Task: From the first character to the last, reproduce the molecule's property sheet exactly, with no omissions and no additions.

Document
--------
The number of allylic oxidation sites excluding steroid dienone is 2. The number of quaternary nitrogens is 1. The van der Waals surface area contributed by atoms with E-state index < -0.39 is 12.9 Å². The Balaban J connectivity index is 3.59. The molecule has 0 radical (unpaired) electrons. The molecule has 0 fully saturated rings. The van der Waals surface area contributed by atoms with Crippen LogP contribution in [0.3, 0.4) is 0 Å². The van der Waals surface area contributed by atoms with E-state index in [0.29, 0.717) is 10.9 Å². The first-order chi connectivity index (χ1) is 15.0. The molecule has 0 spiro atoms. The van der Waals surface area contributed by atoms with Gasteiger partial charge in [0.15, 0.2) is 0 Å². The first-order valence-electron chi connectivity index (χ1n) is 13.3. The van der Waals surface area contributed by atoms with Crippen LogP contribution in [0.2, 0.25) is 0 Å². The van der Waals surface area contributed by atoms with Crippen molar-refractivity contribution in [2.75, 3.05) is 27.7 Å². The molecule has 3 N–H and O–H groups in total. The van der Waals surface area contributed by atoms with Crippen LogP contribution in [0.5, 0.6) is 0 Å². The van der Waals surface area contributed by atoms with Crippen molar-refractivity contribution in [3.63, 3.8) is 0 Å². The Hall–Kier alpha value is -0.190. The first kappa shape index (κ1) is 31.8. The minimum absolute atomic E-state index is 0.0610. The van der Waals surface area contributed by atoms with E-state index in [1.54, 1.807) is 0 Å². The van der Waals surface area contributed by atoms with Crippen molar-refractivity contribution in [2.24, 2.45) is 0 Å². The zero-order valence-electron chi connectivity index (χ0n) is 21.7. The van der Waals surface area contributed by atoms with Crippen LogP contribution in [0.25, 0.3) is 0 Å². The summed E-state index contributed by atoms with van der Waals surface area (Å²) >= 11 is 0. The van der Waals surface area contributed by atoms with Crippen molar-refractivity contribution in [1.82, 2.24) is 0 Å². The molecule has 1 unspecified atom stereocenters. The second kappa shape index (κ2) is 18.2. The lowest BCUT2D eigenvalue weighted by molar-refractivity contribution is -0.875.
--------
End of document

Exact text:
The number of allylic oxidation sites excluding steroid dienone is 2. The number of quaternary nitrogens is 1. The van der Waals surface area contributed by atoms with E-state index < -0.39 is 12.9 Å². The Balaban J connectivity index is 3.59. The molecule has 0 radical (unpaired) electrons. The molecule has 0 fully saturated rings. The van der Waals surface area contributed by atoms with Crippen LogP contribution in [0.3, 0.4) is 0 Å². The van der Waals surface area contributed by atoms with E-state index in [0.29, 0.717) is 10.9 Å². The first-order chi connectivity index (χ1) is 15.0. The molecule has 0 spiro atoms. The van der Waals surface area contributed by atoms with Gasteiger partial charge in [0.15, 0.2) is 0 Å². The first-order valence-electron chi connectivity index (χ1n) is 13.3. The van der Waals surface area contributed by atoms with Crippen LogP contribution in [0.2, 0.25) is 0 Å². The van der Waals surface area contributed by atoms with Crippen molar-refractivity contribution in [2.75, 3.05) is 27.7 Å². The molecule has 3 N–H and O–H groups in total. The van der Waals surface area contributed by atoms with Crippen LogP contribution in [0.5, 0.6) is 0 Å². The van der Waals surface area contributed by atoms with Crippen molar-refractivity contribution in [3.63, 3.8) is 0 Å². The Hall–Kier alpha value is -0.190. The first kappa shape index (κ1) is 31.8. The minimum absolute atomic E-state index is 0.0610. The van der Waals surface area contributed by atoms with E-state index in [1.54, 1.807) is 0 Å². The van der Waals surface area contributed by atoms with Crippen molar-refractivity contribution in [2.24, 2.45) is 0 Å². The zero-order valence-electron chi connectivity index (χ0n) is 21.7. The van der Waals surface area contributed by atoms with Crippen LogP contribution in [0.25, 0.3) is 0 Å². The summed E-state index contributed by atoms with van der Waals surface area (Å²) >= 11 is 0. The van der Waals surface area contributed by atoms with Crippen molar-refractivity contribution in [1.82, 2.24) is 0 Å². The molecule has 1 unspecified atom stereocenters. The second kappa shape index (κ2) is 18.2. The lowest BCUT2D eigenvalue weighted by molar-refractivity contribution is -0.875.